While a growing body of literature attests to the relationship between user identifiability and inflammatory speech online, few studies have investigated the ways in which different anonymity control mechanisms affect the quality of online discussions. In this study, two mechanisms, a policy-driven and a voluntary approach, are examined for their conditional and interaction effects on reducing flaming in user comments online. Based on a large-scale, real-world data on political news comments in South Korea, the results suggest that whereas the policy-driven regulation does not reduce, and even increases, flaming, the voluntary approach significantly decreases it, especially among the moderate commenters. The findings are further speculated from an economic perspective by which transaction costs are perceived differently contingent on the ways in which anonymous commenting is regulated.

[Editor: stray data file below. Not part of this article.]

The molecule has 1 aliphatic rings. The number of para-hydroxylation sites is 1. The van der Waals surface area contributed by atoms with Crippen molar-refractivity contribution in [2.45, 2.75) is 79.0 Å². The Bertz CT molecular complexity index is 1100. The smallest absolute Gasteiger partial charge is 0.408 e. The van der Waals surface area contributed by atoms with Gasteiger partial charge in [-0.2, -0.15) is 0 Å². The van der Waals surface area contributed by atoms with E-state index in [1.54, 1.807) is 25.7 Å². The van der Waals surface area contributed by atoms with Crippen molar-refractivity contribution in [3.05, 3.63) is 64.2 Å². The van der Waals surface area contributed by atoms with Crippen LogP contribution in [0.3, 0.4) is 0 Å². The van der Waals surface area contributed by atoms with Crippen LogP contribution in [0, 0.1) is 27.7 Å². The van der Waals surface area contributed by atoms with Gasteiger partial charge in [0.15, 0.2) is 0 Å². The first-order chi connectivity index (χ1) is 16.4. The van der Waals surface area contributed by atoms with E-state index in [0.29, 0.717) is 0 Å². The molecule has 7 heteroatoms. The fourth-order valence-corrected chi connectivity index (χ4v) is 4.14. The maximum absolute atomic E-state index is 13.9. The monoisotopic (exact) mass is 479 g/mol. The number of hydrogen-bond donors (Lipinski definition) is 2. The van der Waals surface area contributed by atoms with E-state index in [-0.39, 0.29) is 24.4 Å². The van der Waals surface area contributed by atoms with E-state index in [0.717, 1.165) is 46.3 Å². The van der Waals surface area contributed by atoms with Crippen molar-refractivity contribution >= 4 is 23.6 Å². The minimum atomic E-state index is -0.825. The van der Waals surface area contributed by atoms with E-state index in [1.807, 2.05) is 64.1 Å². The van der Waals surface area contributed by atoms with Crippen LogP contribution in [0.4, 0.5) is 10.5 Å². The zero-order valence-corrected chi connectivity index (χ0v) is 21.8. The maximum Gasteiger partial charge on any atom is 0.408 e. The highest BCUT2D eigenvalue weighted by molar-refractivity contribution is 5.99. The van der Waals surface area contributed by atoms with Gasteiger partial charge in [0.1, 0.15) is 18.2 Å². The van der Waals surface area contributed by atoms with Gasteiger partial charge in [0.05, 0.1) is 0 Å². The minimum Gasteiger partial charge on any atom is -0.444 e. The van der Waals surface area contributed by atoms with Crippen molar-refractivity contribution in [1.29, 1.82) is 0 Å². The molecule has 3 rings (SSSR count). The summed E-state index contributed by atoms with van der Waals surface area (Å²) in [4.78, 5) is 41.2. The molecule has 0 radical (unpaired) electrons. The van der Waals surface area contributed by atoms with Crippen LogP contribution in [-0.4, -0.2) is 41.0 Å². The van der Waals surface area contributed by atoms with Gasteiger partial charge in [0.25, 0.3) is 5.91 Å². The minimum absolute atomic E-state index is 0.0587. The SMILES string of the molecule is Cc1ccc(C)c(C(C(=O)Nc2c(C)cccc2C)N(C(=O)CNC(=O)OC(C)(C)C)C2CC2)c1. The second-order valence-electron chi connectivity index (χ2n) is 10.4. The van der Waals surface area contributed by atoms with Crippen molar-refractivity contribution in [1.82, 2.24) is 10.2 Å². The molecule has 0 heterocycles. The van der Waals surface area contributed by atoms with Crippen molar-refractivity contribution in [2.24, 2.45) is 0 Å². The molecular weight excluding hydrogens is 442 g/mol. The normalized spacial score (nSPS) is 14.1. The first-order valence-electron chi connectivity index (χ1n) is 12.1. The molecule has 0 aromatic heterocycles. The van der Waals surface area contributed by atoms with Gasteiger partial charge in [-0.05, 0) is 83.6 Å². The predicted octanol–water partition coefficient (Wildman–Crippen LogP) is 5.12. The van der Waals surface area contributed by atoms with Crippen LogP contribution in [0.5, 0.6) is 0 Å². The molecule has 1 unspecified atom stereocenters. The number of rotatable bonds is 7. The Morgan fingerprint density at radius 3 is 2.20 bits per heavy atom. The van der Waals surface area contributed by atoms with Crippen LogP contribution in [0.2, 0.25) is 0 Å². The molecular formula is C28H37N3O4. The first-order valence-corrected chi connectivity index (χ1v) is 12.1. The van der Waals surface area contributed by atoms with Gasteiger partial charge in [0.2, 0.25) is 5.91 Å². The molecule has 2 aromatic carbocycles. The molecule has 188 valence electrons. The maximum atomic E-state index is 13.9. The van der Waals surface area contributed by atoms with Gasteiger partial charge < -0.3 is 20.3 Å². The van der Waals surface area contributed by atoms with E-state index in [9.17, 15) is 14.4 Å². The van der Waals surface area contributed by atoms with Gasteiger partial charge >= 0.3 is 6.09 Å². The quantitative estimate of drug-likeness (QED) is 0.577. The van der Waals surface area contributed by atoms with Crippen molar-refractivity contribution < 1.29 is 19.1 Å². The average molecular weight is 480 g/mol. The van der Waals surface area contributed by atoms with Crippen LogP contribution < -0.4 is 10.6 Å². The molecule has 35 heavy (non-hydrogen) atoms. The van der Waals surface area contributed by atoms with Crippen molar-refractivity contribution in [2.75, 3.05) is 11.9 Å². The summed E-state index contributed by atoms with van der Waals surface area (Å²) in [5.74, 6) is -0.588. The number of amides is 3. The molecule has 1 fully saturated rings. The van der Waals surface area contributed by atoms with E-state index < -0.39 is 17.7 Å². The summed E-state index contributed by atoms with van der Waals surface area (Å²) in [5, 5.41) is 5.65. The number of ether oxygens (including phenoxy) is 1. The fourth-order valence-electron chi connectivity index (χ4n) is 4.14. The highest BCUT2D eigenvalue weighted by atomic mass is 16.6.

- Online comments
- Online public discussions
ASJC Scopus subject areas
- Arts and Humanities (miscellaneous)
- Human-Computer Interaction